And of course the point is, robots might be good at other things, but they can't have that deep human experience that us humans have. And I think that's a poignant point, and it's another example of this robot slash AI versus human or, or with human scenario. What's your [00:35:00] reaction to this ad, David?
David Olney: I think it's a much better ad than the Coca Cola ad because it's not relying on technology.
It's using the trope of the robot to go at the end of the day. What's a tasty beer all about? Well, the fact it's tasty and you can share it with people. And most of the experience of sharing the beer won't be about the beer, but the beer is a nice part of the experience.
Steve Davis: Hmm. And I think the thing I like about this ad from a communication perspective is that it is cutting to an eternal truth, which is that we're humans and we socialize together.
And to me, this is a little salve for those of us who are. A bit worried about the, it's not so much what AIs do on their own, it's what we give up and surrender to AIs because we're caught up like lemmings, all rushing towards the edge of the cliff. This is a reminder that we should value some of the human stuff, [00:36:00] given this state of play and the nature of this segment, which is to think about You know, will this have legs, so to speak, this sort of communication going forward?
I kind of think there's, it can get worn out quickly, but there's going to be chance to make these points in different ways. I think maybe we need to get deeper into the lost binary world of digits and AI for this ad to even have more bite than it does now.
David Olney: I will come back to the human thing to finish my bit, and that is, remember your customers are people, and they might be impressed by technology, but they aren't technological, they're human.
And if you can engage with them in that human level, again of, this is yummy, and you're hanging out with your friends, that's far more powerful. Then what the wow of technology and if we can harness the [00:37:00] wow of technology to enjoying being human That's probably the ultimate advert.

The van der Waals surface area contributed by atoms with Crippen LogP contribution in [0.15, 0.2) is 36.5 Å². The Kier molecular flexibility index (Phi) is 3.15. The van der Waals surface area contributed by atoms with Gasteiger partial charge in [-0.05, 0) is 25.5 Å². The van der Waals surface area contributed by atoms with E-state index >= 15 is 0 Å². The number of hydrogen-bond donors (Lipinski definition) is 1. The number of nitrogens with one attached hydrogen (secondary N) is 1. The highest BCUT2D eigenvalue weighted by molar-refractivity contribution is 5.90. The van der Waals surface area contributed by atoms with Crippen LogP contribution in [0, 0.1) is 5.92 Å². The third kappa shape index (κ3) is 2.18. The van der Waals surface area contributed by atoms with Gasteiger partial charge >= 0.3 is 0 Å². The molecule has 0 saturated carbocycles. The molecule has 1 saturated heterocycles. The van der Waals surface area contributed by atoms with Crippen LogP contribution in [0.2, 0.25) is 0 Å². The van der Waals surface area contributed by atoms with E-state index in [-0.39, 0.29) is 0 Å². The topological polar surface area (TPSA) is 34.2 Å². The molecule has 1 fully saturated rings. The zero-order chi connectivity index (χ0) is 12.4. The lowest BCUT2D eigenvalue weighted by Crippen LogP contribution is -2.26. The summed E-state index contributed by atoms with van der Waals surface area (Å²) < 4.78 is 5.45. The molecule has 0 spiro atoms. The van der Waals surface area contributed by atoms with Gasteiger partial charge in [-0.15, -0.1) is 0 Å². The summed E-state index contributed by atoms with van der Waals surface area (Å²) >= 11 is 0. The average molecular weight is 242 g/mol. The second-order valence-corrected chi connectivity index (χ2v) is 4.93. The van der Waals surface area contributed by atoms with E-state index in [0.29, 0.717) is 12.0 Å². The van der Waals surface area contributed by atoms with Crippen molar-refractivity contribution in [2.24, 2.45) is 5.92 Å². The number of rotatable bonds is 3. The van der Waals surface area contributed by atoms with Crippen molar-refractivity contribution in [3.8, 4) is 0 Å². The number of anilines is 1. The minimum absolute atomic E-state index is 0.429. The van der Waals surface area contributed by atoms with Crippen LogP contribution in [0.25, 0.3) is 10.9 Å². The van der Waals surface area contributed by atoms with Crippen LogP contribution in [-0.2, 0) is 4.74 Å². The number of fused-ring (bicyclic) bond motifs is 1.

Steve Davis: And talking of being human, we're human. We're having a break now This is the end of series two of talking about marketing We hope this series has been helpful. If you've missed series one, it's still up online We're going to take a few weeks Off of podcasting we'll be back with series three for the second half of the year, but we are doing some deep work on that human aspect, David, which is starting to put into place the foundations for the community aspects we want to build around the people we are interacting with in talking about marketing.
That's exciting, more exciting than playing chess against a computer, wouldn't you say?
David Olney: I still think the best example of the human playing chess was in that wonderful 80s horror movie. It's Kurt Russell pours his whiskey and ice into the chess computer when it beats him, and of course it blows up, saying that the human always wins.
[00:38:00] So we're all about community being
David Olney: the way that humans win.
Steve Davis: Yeah, and we'll drink to that too.
Caitlin Davis: Thank you for listening to Talking About Marketing. If you enjoyed it, Please leave a rating or a review in your favorite podcast app. And if you found it helpful, please share it with others. Steve and David always welcome your comments and questions.
So send them to podcast at talkedaboutmarketing. com. And finally, the last word to Oscar Wilde. There's only one thing worse than being talked about, and that's not being talked about.